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Sa., 25. Mai


Utoro Peace Memorial Museum

Utoro Forum 2024 | ウトロ・フォーラム 2024

Toward the Utoro Art Festival 2025 ウトロ芸術祭2025に向けて Migration, Habitation, and Hope - Life between Lands and Continents 移動、暮らし、希望

Utoro Forum 2024 |  ウトロ・フォーラム 2024
Utoro Forum 2024 |  ウトロ・フォーラム 2024

Zeit & Ort

25. Mai 2024, 13:00 – 17:00 GMT+9

Utoro Peace Memorial Museum, Utoro-51-43 Isedachō, Uji, Kyoto 611-0043, Japan

Über die Veranstaltung

Board Member : HAGIWARA Hiroko, KIM Sufan, Rebecca JENNISON, SHIMADA Yoshiko, Steffi RICHTER, YOO Jae-Hyun

NAKAMURA Il-song 中村一成 (Journalist)

Sven SAALER (FES, Sophia University)

PEK Rum, 白凛 (ZAHPA)

KIDA Emiko 喜多美子 (Otani University)

Utoro Forum Time Plan

13:00 Welcome Greeting Utoro KWAK Jinwoong 郭辰雄 代表 / Moderator KIM Sufan 金秀煥

13:10 Pungmul (Welcome Music) Utoro Nongakdae (Farm Band)

13:20 NAKAMURA Il-song ,中村一成 (Journalist)

13:50 Sven SAALER (Sophia University)

14:10 Break

14:30 PEK Rum, 白凛 (ZAHPA)

14:50 KIDA Emiko 喜多恵美子 (Otani University)

15:10 Break

15:30 Final Discussion

16:10 Get Together Final Music Show KWAK Jeong-Hoon (Funi) 郭正勲

16:30 Pungmulpae Dunum & Pungmul Utoro Nongakdae (Farm Band)

17:00 End

Organizer 主催

Utoro Peace Memorial Museum ウトロ平和祈念館

Cooperation 協力

Friedrich-Ebert-Stiftung, Art5 e.V. ドイツArt5芸術協会, Iskra21 イスクラ21, KIN 地球同胞連帯, Korean women's group in Germany, Japanese Women's Initiative Berlin, Northeast Asian History Foundation, Pungmulpae Dunum, Incheon Jobarte, Bupyeong Pungmul Festival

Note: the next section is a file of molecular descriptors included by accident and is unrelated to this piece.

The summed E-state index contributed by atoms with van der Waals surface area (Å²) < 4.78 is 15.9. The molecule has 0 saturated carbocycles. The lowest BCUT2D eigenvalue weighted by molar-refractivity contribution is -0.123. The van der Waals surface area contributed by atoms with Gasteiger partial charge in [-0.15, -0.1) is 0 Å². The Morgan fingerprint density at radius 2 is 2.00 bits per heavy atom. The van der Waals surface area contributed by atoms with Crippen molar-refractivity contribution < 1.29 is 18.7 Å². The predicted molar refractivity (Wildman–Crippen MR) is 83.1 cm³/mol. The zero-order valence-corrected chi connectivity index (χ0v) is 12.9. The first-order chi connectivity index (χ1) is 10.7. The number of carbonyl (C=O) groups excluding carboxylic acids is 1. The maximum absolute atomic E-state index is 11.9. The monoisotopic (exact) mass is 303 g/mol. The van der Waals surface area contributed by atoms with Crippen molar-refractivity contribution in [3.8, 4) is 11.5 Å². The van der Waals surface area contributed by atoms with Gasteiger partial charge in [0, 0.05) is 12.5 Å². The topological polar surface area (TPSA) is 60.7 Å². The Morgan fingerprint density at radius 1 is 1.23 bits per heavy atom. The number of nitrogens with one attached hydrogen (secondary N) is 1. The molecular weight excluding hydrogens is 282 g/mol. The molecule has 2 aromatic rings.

This exhibition project is inspired by the struggles of people who left their homeland and created a community in Utoro, Kyoto, to build a new life there. Artworks that renew our gaze are gathered here to give hope to countless others who are part of the great migration that is continuing around the globe.Eight billion people live on the planet Earth. Of these, 89 million have been forced to leave their original home or country and live in other lands. Of the 89 million, 27 million are refugees, 4.6 million are asylum seekers and 53 million are internally displaced persons (UNHCR, statistics 2021-2022). The causes of forced displacement vary including wars, civil conflict and natural disasters, or major accidents such as factory explosions, and chemical contamination of water sources; ethnic exclusion, failed economic policies, and maladministration cause further impoverishment and the widening of the North-South economic gap, leading to more waves of migration. In addition to the clearly discernible and arbitrary migration shown in these statistics, we know that there has been a great deal of voluntary migration in search of a 'better life' in the modern era, from the late 19th century to the present day.In other words, moving to and living in other lands have become shared experiences for many people for well over 100 years. This experience of migration creates gaps between life in the destination, the deracination from the place of origin, and the ‘rooting’ of the next generation born in the new land. The people new to the land might see possibilities there to pave the way for new communities, but they might face obstacles that prevent them from doing so. Migration is a source of hope and suffering.Through this forum and exhibition, we will ask how the global phenomenon of migration—both forced or unavoidable and voluntary, to build new lives in distant lands—has changed and will continue to change in the future of this planet of eight billion people.



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